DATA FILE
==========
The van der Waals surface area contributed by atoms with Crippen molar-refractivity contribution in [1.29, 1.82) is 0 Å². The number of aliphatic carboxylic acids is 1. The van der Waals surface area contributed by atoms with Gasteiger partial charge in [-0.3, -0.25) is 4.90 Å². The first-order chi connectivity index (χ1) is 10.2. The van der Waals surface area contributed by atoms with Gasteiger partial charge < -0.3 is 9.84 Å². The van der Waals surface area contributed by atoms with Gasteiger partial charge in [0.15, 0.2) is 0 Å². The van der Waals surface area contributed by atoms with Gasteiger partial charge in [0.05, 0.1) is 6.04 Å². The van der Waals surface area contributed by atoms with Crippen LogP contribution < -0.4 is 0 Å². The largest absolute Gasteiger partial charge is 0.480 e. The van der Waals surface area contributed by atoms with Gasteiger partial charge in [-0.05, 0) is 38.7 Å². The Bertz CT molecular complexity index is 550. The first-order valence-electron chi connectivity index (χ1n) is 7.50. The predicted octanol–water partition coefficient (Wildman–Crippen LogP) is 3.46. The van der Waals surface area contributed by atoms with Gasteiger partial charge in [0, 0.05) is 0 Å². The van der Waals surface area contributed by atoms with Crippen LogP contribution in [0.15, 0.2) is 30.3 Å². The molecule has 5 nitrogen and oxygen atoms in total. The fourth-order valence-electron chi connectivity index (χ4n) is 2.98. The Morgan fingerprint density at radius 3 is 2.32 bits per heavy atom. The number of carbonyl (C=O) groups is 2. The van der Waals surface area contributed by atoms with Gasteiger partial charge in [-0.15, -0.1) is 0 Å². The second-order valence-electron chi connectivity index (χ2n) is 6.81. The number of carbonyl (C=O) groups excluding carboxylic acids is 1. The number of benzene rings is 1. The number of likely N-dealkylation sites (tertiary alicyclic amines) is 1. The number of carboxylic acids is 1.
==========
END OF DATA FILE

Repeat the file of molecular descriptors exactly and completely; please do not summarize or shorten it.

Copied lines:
The van der Waals surface area contributed by atoms with Crippen molar-refractivity contribution in [1.29, 1.82) is 0 Å². The number of aliphatic carboxylic acids is 1. The van der Waals surface area contributed by atoms with Gasteiger partial charge in [-0.3, -0.25) is 4.90 Å². The first-order chi connectivity index (χ1) is 10.2. The van der Waals surface area contributed by atoms with Gasteiger partial charge < -0.3 is 9.84 Å². The van der Waals surface area contributed by atoms with Gasteiger partial charge in [0.15, 0.2) is 0 Å². The van der Waals surface area contributed by atoms with Gasteiger partial charge in [0.05, 0.1) is 6.04 Å². The van der Waals surface area contributed by atoms with Crippen LogP contribution < -0.4 is 0 Å². The largest absolute Gasteiger partial charge is 0.480 e. The van der Waals surface area contributed by atoms with Gasteiger partial charge in [-0.05, 0) is 38.7 Å². The Bertz CT molecular complexity index is 550. The first-order valence-electron chi connectivity index (χ1n) is 7.50. The predicted octanol–water partition coefficient (Wildman–Crippen LogP) is 3.46. The van der Waals surface area contributed by atoms with Gasteiger partial charge in [0, 0.05) is 0 Å². The van der Waals surface area contributed by atoms with Crippen LogP contribution in [0.15, 0.2) is 30.3 Å². The molecule has 5 nitrogen and oxygen atoms in total. The fourth-order valence-electron chi connectivity index (χ4n) is 2.98. The Morgan fingerprint density at radius 3 is 2.32 bits per heavy atom. The number of carbonyl (C=O) groups is 2. The van der Waals surface area contributed by atoms with Gasteiger partial charge in [-0.15, -0.1) is 0 Å². The second-order valence-electron chi connectivity index (χ2n) is 6.81. The number of carbonyl (C=O) groups excluding carboxylic acids is 1. The number of benzene rings is 1. The number of likely N-dealkylation sites (tertiary alicyclic amines) is 1. The number of carboxylic acids is 1.